Petraeus shoots down Biden's claim Afghan army wouldn't fight

Retired Gen. David Petraeus, who at one time led U.S. forces in Afghanistan, said President BidenJoe BidenHouse passes 8B defense policy bill House approves bill to ease passage of debt limit hike Senate rejects attempt to block Biden's Saudi arms sale MORE's assertion that the Afghan army had little interest in fighting off the Taliban without the backing of U.S. forces is incorrect. 

"Afghan soldiers fought and died in huge numbers over the course of the past two decades," Petraeus said during an interview with NBC News that aired on Monday. "So the idea that they wouldn't fight for their country is something that I think is just not accurate." 

Biden, during remarks from the White House East Room on Monday, blamed the fall of Afghanistan's capital city on the government there and the country's security forces. 

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"The truth is, this did unfold more quickly than we had anticipated. So what’s happened? Afghanistan political leaders gave up and fled the country. The Afghan military collapsed, sometimes without trying to fight," Biden said during the speech. "If anything, the developments of the past week reinforced that ending U.S. military involvement in Afghanistan now was the right decision."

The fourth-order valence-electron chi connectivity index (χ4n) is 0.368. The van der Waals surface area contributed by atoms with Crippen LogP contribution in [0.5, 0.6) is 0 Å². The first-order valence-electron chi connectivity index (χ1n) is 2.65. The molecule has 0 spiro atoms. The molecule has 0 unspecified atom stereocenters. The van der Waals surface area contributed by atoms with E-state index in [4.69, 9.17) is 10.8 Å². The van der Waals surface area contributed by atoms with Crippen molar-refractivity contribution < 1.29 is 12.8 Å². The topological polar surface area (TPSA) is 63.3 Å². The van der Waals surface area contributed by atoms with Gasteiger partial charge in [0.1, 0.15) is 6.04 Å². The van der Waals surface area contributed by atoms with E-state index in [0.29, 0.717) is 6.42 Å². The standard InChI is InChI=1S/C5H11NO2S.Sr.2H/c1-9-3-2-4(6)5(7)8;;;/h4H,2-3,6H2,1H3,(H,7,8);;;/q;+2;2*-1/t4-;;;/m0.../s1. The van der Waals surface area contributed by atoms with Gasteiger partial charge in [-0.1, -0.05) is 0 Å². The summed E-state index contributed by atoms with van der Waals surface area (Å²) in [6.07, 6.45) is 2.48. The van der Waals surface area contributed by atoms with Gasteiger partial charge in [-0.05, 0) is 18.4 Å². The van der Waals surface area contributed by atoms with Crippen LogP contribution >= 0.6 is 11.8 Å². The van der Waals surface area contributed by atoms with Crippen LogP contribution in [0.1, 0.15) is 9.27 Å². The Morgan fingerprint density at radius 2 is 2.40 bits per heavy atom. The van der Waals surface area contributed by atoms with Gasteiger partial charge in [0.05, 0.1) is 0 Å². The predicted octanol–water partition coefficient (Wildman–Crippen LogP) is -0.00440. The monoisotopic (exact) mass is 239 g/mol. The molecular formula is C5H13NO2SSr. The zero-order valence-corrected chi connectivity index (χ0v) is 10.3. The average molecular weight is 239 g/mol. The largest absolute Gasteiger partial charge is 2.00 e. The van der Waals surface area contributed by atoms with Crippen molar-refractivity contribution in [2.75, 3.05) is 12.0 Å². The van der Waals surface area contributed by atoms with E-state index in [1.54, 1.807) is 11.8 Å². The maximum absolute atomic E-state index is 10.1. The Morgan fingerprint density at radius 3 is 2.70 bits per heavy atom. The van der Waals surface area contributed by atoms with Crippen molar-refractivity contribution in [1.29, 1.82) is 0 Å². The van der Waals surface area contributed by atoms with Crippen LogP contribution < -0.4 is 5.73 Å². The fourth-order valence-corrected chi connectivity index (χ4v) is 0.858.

Petraeus also called the outcome of the 20-year war in Afghanistan, where hundreds of American citizens and thousands of Afghan allies are still trapped and the U.S. military is currently conducting extraction efforts, "catastrophic." 

“I do think there were alternative approaches, options that we in fact should have considered. I've counseled those for many years," the general said. "But we are where we are now and I think what's most important at this moment in time is to realize that there are many that we have so far left behind. And we must do everything we can with all the resources available to us to ensure that we meet the moral obligation to them."

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Biden has faced bipartisan criticism for how he has conducted the withdrawal of troops from the country, where the fate of citizens who helped the Western forces occupying the country for the last two decades is uncertain. 

Nonetheless, the president said Monday he stands "squarely" behind his decision to leave the country, and is not willing to pass the nation's longest war onto a fifth president. 

"I know my decision will be criticized," Biden said during his address to the nation. "But I would rather take all that criticism than pass this decision on to another president of the United States, yet another one, a fifth one. Because it’s the right one, it’s the right decision for our people. The right one for our brave service members who risked their lives serving our nation. And it’s the right one for America."